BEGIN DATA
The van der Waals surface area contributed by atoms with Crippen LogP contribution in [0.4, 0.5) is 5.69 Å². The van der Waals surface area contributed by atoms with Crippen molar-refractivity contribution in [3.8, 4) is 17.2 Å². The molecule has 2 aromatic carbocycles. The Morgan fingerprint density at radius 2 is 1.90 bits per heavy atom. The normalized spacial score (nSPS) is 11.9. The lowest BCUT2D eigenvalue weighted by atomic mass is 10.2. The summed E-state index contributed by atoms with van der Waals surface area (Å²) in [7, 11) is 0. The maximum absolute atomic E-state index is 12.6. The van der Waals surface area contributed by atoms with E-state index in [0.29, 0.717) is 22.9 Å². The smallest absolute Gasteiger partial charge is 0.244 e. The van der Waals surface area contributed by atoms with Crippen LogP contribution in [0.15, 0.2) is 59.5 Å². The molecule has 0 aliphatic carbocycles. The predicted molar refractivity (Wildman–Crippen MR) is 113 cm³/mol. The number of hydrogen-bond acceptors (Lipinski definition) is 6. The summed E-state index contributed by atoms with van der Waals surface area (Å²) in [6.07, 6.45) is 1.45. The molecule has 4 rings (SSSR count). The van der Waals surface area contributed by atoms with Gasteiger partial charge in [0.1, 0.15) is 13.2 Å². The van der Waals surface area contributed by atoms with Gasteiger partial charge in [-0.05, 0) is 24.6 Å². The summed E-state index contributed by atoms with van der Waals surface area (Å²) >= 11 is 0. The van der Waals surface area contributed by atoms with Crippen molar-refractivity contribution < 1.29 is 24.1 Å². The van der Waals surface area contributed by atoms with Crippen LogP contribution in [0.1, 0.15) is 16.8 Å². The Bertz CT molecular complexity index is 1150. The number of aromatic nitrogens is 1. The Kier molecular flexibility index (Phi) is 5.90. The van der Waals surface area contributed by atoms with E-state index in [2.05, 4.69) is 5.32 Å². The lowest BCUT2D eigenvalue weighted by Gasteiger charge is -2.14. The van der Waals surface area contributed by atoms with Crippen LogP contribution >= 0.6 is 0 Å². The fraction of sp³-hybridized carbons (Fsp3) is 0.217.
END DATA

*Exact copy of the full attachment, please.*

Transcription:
The van der Waals surface area contributed by atoms with Crippen LogP contribution in [0.4, 0.5) is 5.69 Å². The van der Waals surface area contributed by atoms with Crippen molar-refractivity contribution in [3.8, 4) is 17.2 Å². The molecule has 2 aromatic carbocycles. The Morgan fingerprint density at radius 2 is 1.90 bits per heavy atom. The normalized spacial score (nSPS) is 11.9. The lowest BCUT2D eigenvalue weighted by atomic mass is 10.2. The summed E-state index contributed by atoms with van der Waals surface area (Å²) in [7, 11) is 0. The maximum absolute atomic E-state index is 12.6. The van der Waals surface area contributed by atoms with E-state index in [0.29, 0.717) is 22.9 Å². The smallest absolute Gasteiger partial charge is 0.244 e. The van der Waals surface area contributed by atoms with Crippen LogP contribution in [0.15, 0.2) is 59.5 Å². The molecule has 0 aliphatic carbocycles. The predicted molar refractivity (Wildman–Crippen MR) is 113 cm³/mol. The number of hydrogen-bond acceptors (Lipinski definition) is 6. The summed E-state index contributed by atoms with van der Waals surface area (Å²) in [6.07, 6.45) is 1.45. The molecule has 4 rings (SSSR count). The van der Waals surface area contributed by atoms with Gasteiger partial charge in [0.1, 0.15) is 13.2 Å². The van der Waals surface area contributed by atoms with Gasteiger partial charge in [-0.05, 0) is 24.6 Å². The summed E-state index contributed by atoms with van der Waals surface area (Å²) >= 11 is 0. The van der Waals surface area contributed by atoms with Crippen molar-refractivity contribution < 1.29 is 24.1 Å². The van der Waals surface area contributed by atoms with Crippen LogP contribution in [0.1, 0.15) is 16.8 Å². The Bertz CT molecular complexity index is 1150. The number of aromatic nitrogens is 1. The Kier molecular flexibility index (Phi) is 5.90. The van der Waals surface area contributed by atoms with E-state index in [2.05, 4.69) is 5.32 Å². The lowest BCUT2D eigenvalue weighted by Gasteiger charge is -2.14. The van der Waals surface area contributed by atoms with Crippen LogP contribution >= 0.6 is 0 Å². The fraction of sp³-hybridized carbons (Fsp3) is 0.217.